THIS ARTICLE ORIGINALLY APPEARED ON CAREER CONTESSA BY ERIN DOHERTY. IT IS REPUBLISHED WITH PERMISSION.
If you ask her, Latham Thomas didn’t choose her career. It chose her. The doula, best-selling author, and Founder of Mama Glow, a wellness site for expectant and new mothers, sees her career as a spiritual calling to help women embrace the miracle of birth.
Latham’s story is one of organic growth and diverse experiences. A graduate of Columbia University, she also studied with a master herbalist and is certified from the Institute for Integrative Nutrition.
Latham herself says she didn’t approach entrepreneurism in the typical way: “I did everything backwards. I didn’t start with a plan, I started with a passion.” With the support of a few famous faces (Christy Turlington, Alicia Keys, Tamera Mowry, and Rebecca Minkoff to name a few), Latham has grown Mama Glow from meet-ups in her living room to a nationally renowned practice featured in the likes of Vogue. Read on to see how this spiritual mama is celebrating the miracle of birth, one delivery at a time.
Photos Diana Zapata; additional images provided by Latham Thomas
HER STARTING POINT
Looking back, how did your education influence your career?
My education was largely outside of school, when I studied with a master herbalist. [But] I’m grateful for the undergraduate experience I had at Columbia University—it undoubtedly helped open doors for me. For high school, I attended an independent boarding school in Colorado, Fountain Valley School, so I was already well adjusted to campus living and workload. I believe this prepared me for the university in the big city.
I think the Institute for Integrative Nutrition was a great program for me because it helped me develop my counseling technique—I became well-versed in nutrition in the program. I attended the live class, [but] it has since become a popular online program. I believe each path has its value. it’s what you do with your education and life experience that makes all the difference.
What exactly is a doula and how do you become one?
A doula is a birth worker who provides education, emotional support, and advocates for the expectant mother and family. A birth doula will help mentally and emotionally prepare a mother for birth. She attends the birth and also offers postpartum support.
I was led to doula care. It chose me. I was already working with many expectant mothers in my last practice, [where] we offered nutrition, culinary support, yoga privates, and classes. Clients started asking me to attend their births because they wanted my nurturing touch to extend beyond the yoga mat into the delivery room.
Then I had a vedic astrology reading where the guru told me “you’re supposed to mother the mother.” I knew exactly what he meant—I needed to take the practice to the next level.
Since then, it’s been an amazing whirlwind. We have served women of all backgrounds and our practice is world renowned thanks to the public support of people like Alicia Keys, Tamera Mowry, Rebecca Minkoff, Doutzen Kroes, and others.
Where did you first get the idea for Mama Glow?
I saw a need to celebrate the experience of pregnancy and motherhood—to elevate birth. I did everything backwards. I didn’t start with a plan, I started with a passion. Gloria Steinem said “dreaming is a form of planning” and that’s how I fashioned this brand. When my baby was sleeping, I would dream up ideas, write, and work on what would become Mama Glow. What started off as meet-ups in my living room turned into a booming practice.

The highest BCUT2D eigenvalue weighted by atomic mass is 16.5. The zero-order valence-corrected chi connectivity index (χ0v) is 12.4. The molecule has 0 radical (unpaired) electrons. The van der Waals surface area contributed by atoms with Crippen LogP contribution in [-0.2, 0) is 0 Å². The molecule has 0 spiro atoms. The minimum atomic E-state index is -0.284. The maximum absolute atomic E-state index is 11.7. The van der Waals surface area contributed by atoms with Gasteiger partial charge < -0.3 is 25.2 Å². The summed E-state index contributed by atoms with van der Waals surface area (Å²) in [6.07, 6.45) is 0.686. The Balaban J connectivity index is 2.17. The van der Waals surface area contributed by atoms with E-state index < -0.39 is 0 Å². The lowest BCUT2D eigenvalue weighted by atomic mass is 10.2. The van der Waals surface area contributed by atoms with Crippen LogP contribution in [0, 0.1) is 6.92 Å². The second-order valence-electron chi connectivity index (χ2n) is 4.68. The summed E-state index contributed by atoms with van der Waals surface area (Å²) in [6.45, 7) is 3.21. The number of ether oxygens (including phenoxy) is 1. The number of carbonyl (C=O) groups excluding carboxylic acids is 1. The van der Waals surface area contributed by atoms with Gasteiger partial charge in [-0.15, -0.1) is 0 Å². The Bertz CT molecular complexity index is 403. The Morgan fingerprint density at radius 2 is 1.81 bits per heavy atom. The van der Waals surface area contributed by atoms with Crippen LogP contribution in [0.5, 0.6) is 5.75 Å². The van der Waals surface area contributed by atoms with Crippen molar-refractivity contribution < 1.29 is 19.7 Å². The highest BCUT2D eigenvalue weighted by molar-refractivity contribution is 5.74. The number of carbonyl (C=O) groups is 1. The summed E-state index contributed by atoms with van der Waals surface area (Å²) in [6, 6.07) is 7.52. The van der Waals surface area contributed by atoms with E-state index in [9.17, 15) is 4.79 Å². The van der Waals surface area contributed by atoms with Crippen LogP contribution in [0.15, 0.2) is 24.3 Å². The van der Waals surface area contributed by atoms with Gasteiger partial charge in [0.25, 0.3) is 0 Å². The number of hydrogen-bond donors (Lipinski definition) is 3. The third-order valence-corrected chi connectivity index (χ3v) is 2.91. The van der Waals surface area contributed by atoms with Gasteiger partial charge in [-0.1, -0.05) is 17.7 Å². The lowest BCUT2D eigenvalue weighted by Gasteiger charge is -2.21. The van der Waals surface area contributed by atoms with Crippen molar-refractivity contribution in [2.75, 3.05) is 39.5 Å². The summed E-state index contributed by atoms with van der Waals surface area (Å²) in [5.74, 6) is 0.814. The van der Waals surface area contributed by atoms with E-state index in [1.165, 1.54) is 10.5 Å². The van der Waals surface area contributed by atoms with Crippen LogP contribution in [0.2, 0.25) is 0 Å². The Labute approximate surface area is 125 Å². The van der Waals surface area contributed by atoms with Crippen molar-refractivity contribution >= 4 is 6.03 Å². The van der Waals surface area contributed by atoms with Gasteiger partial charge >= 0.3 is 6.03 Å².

“Mama Glow” is an abundant, radiant energy that comes from within. Birth is our rite of passage, and Mama Glow is our birthright—to walk in grace, power, and wisdom, to have understanding, reverence, and trust in our bodies. The act of standing in your power ignites a force within that glows from the inside out. It’s a personal style that reflects confidence, beauty, radiance, and balance.
Over time I wrote the bestselling book Mama Glow: A Hip Guide to A Fabulous Abundant Pregnancy, which has been endorsed by Christy Turlington, Alicia Keys, Dr. Christiane Northrup, and more. I knew things were taking off when Vogue and Destination Maternity called me to partner on a maternity fashion and wellness initiative. I’ve been so blessed to work with incredible brands aligned with our messaging.
What about wellness and maternity sparked your interest?
I’ve been inspired since the day I gave birth to my son Fulano. Mama Glow, maternal wellness, and well-being isn’t an interest, it’s a lifestyle, a rubric to live by. I committed myself to growing a brand that served a larger purpose—to transform the way women perceive their bodies, to help women reclaim their bodies as sacred, and give birth in an empowered way on their own terms.
I knew there was a group of women whose needs weren’t being addressed. We needed to serve them. I saw the media wasn’t speaking about the power of women in birth in a way that celebrated and glorified the process. So I put my own spin on it and put the sexiness back into birth.
HER BIG BREAK
What makes you and your services stand out from the crowd?
I focus on the work first. I meet a lot of up-and-coming entrepreneurs who are focused on recognition and media attention to grow their brands. I provide an impeccable service first.
I claimed a niche—everyone said it was too small a sliver to really make a difference, but 6.4 million women get pregnant every year in the U.S. alone. That’s a huge group. So I created an elevated brand experience and culture that catered to them, one where women feel like they are swaddled in support. It inspires women to birth the best iteration of themselves.
I don’t fit in the crowd, so I am not worried about standing out. I don’t look at what others are doing—I focus on what I am doing, and that’s what has lead me to become an industry leader. The truth is—I don’t have a publicist—I’m my own publicist, my clients are my publicists.